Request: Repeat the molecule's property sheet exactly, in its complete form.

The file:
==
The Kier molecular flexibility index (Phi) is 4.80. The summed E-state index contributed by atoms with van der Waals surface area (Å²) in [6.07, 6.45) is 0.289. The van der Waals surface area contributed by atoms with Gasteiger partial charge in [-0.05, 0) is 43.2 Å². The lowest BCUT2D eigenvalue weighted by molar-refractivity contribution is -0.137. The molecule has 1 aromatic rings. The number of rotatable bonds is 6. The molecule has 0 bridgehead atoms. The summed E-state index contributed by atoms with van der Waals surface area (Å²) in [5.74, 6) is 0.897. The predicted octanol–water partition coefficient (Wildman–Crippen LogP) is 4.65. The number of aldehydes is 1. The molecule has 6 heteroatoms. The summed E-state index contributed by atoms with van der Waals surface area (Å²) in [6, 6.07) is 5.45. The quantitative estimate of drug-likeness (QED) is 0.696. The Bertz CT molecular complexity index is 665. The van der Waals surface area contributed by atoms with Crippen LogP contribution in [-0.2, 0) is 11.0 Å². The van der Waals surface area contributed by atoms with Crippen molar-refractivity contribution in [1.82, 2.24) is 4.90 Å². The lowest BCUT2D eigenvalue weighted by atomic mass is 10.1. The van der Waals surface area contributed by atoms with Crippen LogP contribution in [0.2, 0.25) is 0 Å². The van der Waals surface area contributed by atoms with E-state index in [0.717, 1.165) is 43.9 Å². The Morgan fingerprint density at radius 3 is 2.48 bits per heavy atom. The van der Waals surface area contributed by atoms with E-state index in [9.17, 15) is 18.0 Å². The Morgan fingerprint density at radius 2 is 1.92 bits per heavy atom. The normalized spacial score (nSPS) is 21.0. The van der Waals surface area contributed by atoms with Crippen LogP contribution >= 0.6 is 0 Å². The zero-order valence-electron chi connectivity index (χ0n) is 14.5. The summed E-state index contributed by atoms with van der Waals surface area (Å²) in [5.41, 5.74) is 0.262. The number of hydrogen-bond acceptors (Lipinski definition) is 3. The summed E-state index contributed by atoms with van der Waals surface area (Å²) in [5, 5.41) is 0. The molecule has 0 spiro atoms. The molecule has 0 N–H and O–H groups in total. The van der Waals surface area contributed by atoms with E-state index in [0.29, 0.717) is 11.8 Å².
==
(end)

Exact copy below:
The Kier molecular flexibility index (Phi) is 4.80. The summed E-state index contributed by atoms with van der Waals surface area (Å²) in [6.07, 6.45) is 0.289. The van der Waals surface area contributed by atoms with Gasteiger partial charge in [-0.05, 0) is 43.2 Å². The lowest BCUT2D eigenvalue weighted by molar-refractivity contribution is -0.137. The molecule has 1 aromatic rings. The number of rotatable bonds is 6. The molecule has 0 bridgehead atoms. The summed E-state index contributed by atoms with van der Waals surface area (Å²) in [5.74, 6) is 0.897. The predicted octanol–water partition coefficient (Wildman–Crippen LogP) is 4.65. The number of aldehydes is 1. The molecule has 6 heteroatoms. The summed E-state index contributed by atoms with van der Waals surface area (Å²) in [6, 6.07) is 5.45. The quantitative estimate of drug-likeness (QED) is 0.696. The Bertz CT molecular complexity index is 665. The van der Waals surface area contributed by atoms with Crippen LogP contribution in [-0.2, 0) is 11.0 Å². The van der Waals surface area contributed by atoms with Crippen molar-refractivity contribution in [1.82, 2.24) is 4.90 Å². The lowest BCUT2D eigenvalue weighted by atomic mass is 10.1. The van der Waals surface area contributed by atoms with Crippen LogP contribution in [0.2, 0.25) is 0 Å². The van der Waals surface area contributed by atoms with E-state index in [0.717, 1.165) is 43.9 Å². The Morgan fingerprint density at radius 3 is 2.48 bits per heavy atom. The van der Waals surface area contributed by atoms with E-state index in [9.17, 15) is 18.0 Å². The Morgan fingerprint density at radius 2 is 1.92 bits per heavy atom. The normalized spacial score (nSPS) is 21.0. The van der Waals surface area contributed by atoms with Crippen LogP contribution >= 0.6 is 0 Å². The zero-order valence-electron chi connectivity index (χ0n) is 14.5. The summed E-state index contributed by atoms with van der Waals surface area (Å²) in [5.41, 5.74) is 0.262. The number of hydrogen-bond acceptors (Lipinski definition) is 3. The summed E-state index contributed by atoms with van der Waals surface area (Å²) in [5, 5.41) is 0. The molecule has 0 spiro atoms. The molecule has 0 N–H and O–H groups in total. The van der Waals surface area contributed by atoms with E-state index in [0.29, 0.717) is 11.8 Å².